Living Legacy

April 29-May 5, 2004
Living Legacy
By Kristen Fox / SUN  Staff Writer
Mother Marianne Cope of Molokai Declared ‘Venerable’ in Major Step Toward Sainthood

Mother Marianne Cope, OSF, Central New York’s closest candidate to sainthood, is now a step closer to being declared a saint. On April 19, Pope John Paul II signed the decree recognizing the Heroic Virtue of Mother Marianne, making it official that the Servant of God was a woman of extraordinary holiness. “The Sisters of St. Francis are very happy and excited,” said Sister Grace Anne Dillenschneider, OSF, general minister of the Sisters of St. Francis of the Third Franciscan Order, of the pope’s declaration. “We feel blessed to have Mother Marianne as part of our community.” The status of venerable opens the door to beatification and then sainthood, both of which require documentation of miracles attributed to the intercession of Mother Marianne. Mother Marianne was born Barbara Cope in Germany in 1838. Her family relocated to Utica in 1840 and she attended St. John’s Church in Utica until she joined the Sisters of the Third Order of St. Francis in 1862 as Sister Marianne. She worked as a teacher and principal and was the head administrator at schools in Syracuse, Rome and Oswego.

Mother Marianne served on the board of directors of sisters who helped open St. Joseph’s Hospital in Syracuse and St. Elizabeth’s Hospital in Utica. Her successful leadership in the education field led to her appointment as chief administrator of St. Joseph’s. After becoming second provincial superior in 1877, Mother Marianne, moved by a letter from King Kalakaua and Queen Kapiolani of Hawaii, decided to leave Central New York to aid the thousands of people afflicted with leprosy in Hawaii. For this work she is most remembered and earned the name Mother Marianne of Molokai. Passing away on Aug. 9, 1918, she spent the last 35 years of her life in Hawaii helping a population that others had abandoned.

Sister Grace Anne praised Mother Marianne for her willingness to go where the need was greatest, even under the most trying circumstances. “My feeling is that Mother Marianne took great risks in the community, even when it was a difficult and long journey,” she said. “She remained open to wherever she was called.” Sister Mary Laurence Hanley, OSF, serves as cause director for Mother Marianne’s sainthood. She has become an expert on the life of Mother Marianne and spent years preparing the detailed Positio, a document that describes the life and times of a person being considered for sainthood. The three-volume set contains more than 2,000 pages. Her work also led to the creation of a four-room museum devoted to Mother Marianne, located at the St. Anthony Motherhouse on Court Street in Syracuse. Sister Mary Laurence believes that Mother Marianne’s legacy of love and service speaks to all Christians. “Today we see people with talent in many different areas, but the talent Mother Marianne had was the most important,” she said. “She always had a spirit of joy. Even the bad things, she accepted with cheerfulness.” The journey to sainthood is a long one. “There are 3,000 cases which have reached the stage of being in Rome. The pope only hears 30 each year,” Sister Mary Laurence said. “Being declared venerable is a promising step.”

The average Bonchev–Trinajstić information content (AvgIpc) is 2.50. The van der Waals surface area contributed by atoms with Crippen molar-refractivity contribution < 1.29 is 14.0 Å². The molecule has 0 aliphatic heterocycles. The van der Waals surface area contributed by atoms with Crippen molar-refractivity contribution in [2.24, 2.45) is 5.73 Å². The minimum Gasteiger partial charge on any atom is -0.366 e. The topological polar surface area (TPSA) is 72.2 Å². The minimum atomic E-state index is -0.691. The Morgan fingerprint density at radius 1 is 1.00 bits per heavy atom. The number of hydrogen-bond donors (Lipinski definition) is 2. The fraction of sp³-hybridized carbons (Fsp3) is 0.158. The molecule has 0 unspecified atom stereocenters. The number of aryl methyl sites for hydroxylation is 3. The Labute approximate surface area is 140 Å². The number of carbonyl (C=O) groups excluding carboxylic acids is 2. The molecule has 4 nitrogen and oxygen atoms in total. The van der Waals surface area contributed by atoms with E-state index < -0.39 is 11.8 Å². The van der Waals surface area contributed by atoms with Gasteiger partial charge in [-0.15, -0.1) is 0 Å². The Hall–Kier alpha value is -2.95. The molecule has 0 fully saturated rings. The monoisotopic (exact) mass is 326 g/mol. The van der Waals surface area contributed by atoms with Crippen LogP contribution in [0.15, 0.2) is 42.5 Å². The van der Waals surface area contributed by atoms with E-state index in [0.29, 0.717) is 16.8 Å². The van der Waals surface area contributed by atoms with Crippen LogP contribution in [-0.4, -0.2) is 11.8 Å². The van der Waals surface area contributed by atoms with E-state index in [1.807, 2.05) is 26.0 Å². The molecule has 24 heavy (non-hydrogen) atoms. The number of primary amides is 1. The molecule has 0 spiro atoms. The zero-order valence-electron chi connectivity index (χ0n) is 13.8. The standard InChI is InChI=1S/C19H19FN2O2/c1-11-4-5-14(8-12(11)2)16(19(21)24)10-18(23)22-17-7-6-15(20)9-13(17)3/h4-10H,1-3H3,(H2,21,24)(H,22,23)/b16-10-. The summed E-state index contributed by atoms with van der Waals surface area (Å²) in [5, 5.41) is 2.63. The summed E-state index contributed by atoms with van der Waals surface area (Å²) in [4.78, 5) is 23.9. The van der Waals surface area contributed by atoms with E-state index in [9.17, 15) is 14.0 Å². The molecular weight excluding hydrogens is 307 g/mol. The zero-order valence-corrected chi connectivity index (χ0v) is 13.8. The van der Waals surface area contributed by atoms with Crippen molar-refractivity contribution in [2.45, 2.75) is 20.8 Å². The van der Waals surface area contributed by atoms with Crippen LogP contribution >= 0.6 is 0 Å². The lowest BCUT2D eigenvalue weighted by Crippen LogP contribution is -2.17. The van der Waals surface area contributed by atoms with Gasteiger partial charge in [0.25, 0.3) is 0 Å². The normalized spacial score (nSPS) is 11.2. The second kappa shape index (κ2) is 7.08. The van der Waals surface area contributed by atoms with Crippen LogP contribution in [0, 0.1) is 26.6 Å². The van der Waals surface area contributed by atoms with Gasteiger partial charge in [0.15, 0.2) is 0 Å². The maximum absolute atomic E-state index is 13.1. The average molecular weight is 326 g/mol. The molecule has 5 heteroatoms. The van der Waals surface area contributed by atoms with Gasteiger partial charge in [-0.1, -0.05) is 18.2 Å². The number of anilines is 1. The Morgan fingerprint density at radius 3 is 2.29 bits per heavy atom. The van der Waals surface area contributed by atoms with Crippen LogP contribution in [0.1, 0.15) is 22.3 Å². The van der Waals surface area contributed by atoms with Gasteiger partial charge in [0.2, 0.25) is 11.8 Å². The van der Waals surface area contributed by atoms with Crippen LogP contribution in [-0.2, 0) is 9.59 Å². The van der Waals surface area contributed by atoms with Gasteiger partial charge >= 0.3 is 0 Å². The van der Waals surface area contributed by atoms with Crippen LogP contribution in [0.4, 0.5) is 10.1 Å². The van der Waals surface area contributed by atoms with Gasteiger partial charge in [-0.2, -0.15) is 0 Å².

Because the Catholic Church at present asks for confirmation from God before a person can be honored as a saint, two authenticated miracles are needed before Mother Marianne’s canonization, one for beatification and another for her canonization. At this point, reports of miracles can be introduced to the Vatican Congregation for the Causes of Saints. In 2001, the Diocesan Tribunal and Medical Expert completed a miracle inquiry of a young woman cured of multiple organ systems failure. The Congregation for the Causes of Saints received the inquiry and it is being investigated by officials in Rome. If the miracle is verified, this would lead to Mother Marianne’s beatification and to the title “Blessed.” “This is a very promising miracle,” said Sister Mary Laurence. She added there are plans to exhume Mother Marianne’s body from its burial site in Kalaupapa, Molokai.

“Because of the rules of the Catholic Church, Mother Marianne’s remains must be exhumed and positively identified,” said Sister Mary Laurence. “A beatified person must have their remains enshrined in a chapel or a church. The sisters believe that her beatification is imminent.” No decision has yet been made to exhume the body. Though Mother Marianne has left the world in body, her spirit of love, compassion and faith has endured. It will be a great blessing and gift to the diocese when she is declared a saint. “One of the most wonderful parts of Mother Marianne’s legacy is that she lived and worked in our diocese,” said Sister Grace Anne.

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